Three Tips for the Anchorage

Anchoring out is one of the most rewarding parts of cruising on a sailboat. But with that reward comes some challenges and responsibilities when you get into the anchorage. Here are three tips for anchoring to help you calmly get set and stay set for the night or week.

1. Take Your Time: We have all been sitting in an anchorage and watched another boat hastily pull in, drop the hook and some rode, turn the engine off and then go down below without much care. On a light wind day and night that might be fine but you never know when the wind might come up or what might happen when the tide swings you around.

In the name of safety for you and the other boats anchored near you, it is important to take your time when setting your anchor for the night. Once you’ve dropped your hook and a sufficient amount of scope, put the engine in reverse and back down on the anchor for a solid minute or two. On our boat, a good 1200 rpms of reverse in light wind will pull back enough against the chain and anchor to get it set. Then, with the engine still in reverse, watch the rode for vibration and take a good range or transit on shore to make sure that you are not dragging. Once your engine is shut down, sit in the cockpit, take a few more ranges and watch how the boat swings with the wind and current.

2. Communicate Without Yelling: Another common occurrence when anchoring is the boat that comes in and the person at the helm is yelling at the person at the bow, or visa versa. Sure, when the wind is blowing and the engine is on it can be difficult to hear from one side of the boat to the other, especially on a large vessel. But yelling in general is a bit unnerving and doing so while setting the hook shouldn’t be necessary.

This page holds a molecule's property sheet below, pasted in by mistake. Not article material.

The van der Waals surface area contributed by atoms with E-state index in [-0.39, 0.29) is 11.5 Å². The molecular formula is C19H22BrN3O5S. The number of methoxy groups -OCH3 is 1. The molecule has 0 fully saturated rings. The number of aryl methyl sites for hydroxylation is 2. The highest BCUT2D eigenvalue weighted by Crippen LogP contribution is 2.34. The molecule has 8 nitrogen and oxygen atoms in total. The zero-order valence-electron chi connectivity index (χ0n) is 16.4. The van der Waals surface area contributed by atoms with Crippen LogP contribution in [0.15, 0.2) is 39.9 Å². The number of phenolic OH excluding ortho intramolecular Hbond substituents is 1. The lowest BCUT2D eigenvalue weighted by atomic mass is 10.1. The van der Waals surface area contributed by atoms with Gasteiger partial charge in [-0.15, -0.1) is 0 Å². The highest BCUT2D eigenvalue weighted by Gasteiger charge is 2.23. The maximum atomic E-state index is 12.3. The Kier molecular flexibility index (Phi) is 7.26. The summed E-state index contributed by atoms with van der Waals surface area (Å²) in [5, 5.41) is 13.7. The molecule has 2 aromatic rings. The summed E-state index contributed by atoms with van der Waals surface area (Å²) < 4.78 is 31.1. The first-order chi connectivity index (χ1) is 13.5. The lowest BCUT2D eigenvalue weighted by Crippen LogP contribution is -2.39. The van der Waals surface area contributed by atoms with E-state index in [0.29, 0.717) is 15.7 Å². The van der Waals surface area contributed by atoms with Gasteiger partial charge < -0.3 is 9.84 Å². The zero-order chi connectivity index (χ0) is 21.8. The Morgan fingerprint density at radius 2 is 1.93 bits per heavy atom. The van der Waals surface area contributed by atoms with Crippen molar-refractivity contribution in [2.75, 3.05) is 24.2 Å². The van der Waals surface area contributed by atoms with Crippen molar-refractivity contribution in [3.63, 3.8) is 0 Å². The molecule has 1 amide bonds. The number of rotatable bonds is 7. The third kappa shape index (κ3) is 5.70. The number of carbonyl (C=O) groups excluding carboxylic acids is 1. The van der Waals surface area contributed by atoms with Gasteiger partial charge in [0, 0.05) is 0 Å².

To eliminate the need to yell back and forth, set up a system of hand signals to help get the job done and agree on them before getting into the anchorage. Create engine signals for neutral, reverse and forward; and signals that let the helmsperson know when the anchor is on or off the bottom. Also, a signal for “stop the boat” is helpful too.

3. Set A Snubber: I heard a story the other day about a boat that didn’t have a snubber set and when the wind started blowing a gale in the middle of the night their forward bulkhead was badly damaged by the force from the shock loads put on the chain and windlass. Sure, that is a bit extreme, but it happens, and setting a snubber to ensure it doesn’t isn’t difficult.

A snubber is a piece of three strand or double braid line used to take up slack on the chain to absorb the shock created by the boat being pushed back by the wind or current. A simple snubber is a length of line with a hook or clip that attaches to a link on the chain. You can also buy shock absorbers to fit on the line or make a bridal that attaches to either side of your bow. However you choose to snub up your anchor chain, it is always a good idea.

By Andrew Cross

This entry was posted in Boat Rat's Tip of the Week and tagged , . Bookmark the permalink.

Comments are closed.